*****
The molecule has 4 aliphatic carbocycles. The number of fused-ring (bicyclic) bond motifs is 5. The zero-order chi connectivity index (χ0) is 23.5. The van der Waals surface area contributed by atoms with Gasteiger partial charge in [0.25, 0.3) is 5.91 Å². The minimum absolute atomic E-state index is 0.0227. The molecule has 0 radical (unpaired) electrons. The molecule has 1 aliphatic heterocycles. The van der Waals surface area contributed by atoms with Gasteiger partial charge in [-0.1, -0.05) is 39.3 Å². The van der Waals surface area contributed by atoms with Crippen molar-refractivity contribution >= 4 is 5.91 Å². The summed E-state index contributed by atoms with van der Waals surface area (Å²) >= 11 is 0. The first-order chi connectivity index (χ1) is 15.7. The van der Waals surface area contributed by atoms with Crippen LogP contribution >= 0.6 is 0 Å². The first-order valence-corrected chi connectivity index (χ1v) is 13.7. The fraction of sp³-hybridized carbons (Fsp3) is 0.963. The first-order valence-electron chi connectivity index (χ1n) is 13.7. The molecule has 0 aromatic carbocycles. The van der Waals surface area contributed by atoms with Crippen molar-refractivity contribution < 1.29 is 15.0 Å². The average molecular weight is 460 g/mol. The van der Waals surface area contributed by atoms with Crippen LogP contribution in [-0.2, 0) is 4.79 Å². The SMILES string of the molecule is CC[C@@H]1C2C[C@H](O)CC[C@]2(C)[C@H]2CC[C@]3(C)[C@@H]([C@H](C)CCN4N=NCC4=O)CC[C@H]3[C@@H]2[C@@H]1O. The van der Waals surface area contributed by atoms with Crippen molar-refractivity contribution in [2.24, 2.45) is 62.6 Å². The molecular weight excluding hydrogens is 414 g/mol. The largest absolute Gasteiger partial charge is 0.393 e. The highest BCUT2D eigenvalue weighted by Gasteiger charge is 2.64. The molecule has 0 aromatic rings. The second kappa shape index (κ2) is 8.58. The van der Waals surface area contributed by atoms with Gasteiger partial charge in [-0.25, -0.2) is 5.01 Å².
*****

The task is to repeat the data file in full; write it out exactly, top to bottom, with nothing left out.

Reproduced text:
The molecule has 4 aliphatic carbocycles. The number of fused-ring (bicyclic) bond motifs is 5. The zero-order chi connectivity index (χ0) is 23.5. The van der Waals surface area contributed by atoms with Gasteiger partial charge in [0.25, 0.3) is 5.91 Å². The minimum absolute atomic E-state index is 0.0227. The molecule has 0 radical (unpaired) electrons. The molecule has 1 aliphatic heterocycles. The van der Waals surface area contributed by atoms with Gasteiger partial charge in [-0.1, -0.05) is 39.3 Å². The van der Waals surface area contributed by atoms with Crippen molar-refractivity contribution >= 4 is 5.91 Å². The summed E-state index contributed by atoms with van der Waals surface area (Å²) >= 11 is 0. The first-order chi connectivity index (χ1) is 15.7. The van der Waals surface area contributed by atoms with Crippen LogP contribution >= 0.6 is 0 Å². The first-order valence-corrected chi connectivity index (χ1v) is 13.7. The fraction of sp³-hybridized carbons (Fsp3) is 0.963. The first-order valence-electron chi connectivity index (χ1n) is 13.7. The molecule has 0 aromatic carbocycles. The van der Waals surface area contributed by atoms with Crippen molar-refractivity contribution < 1.29 is 15.0 Å². The average molecular weight is 460 g/mol. The van der Waals surface area contributed by atoms with Crippen LogP contribution in [-0.2, 0) is 4.79 Å². The SMILES string of the molecule is CC[C@@H]1C2C[C@H](O)CC[C@]2(C)[C@H]2CC[C@]3(C)[C@@H]([C@H](C)CCN4N=NCC4=O)CC[C@H]3[C@@H]2[C@@H]1O. The van der Waals surface area contributed by atoms with Crippen molar-refractivity contribution in [2.24, 2.45) is 62.6 Å². The molecular weight excluding hydrogens is 414 g/mol. The largest absolute Gasteiger partial charge is 0.393 e. The highest BCUT2D eigenvalue weighted by Gasteiger charge is 2.64. The molecule has 0 aromatic rings. The second kappa shape index (κ2) is 8.58. The van der Waals surface area contributed by atoms with Gasteiger partial charge in [-0.25, -0.2) is 5.01 Å².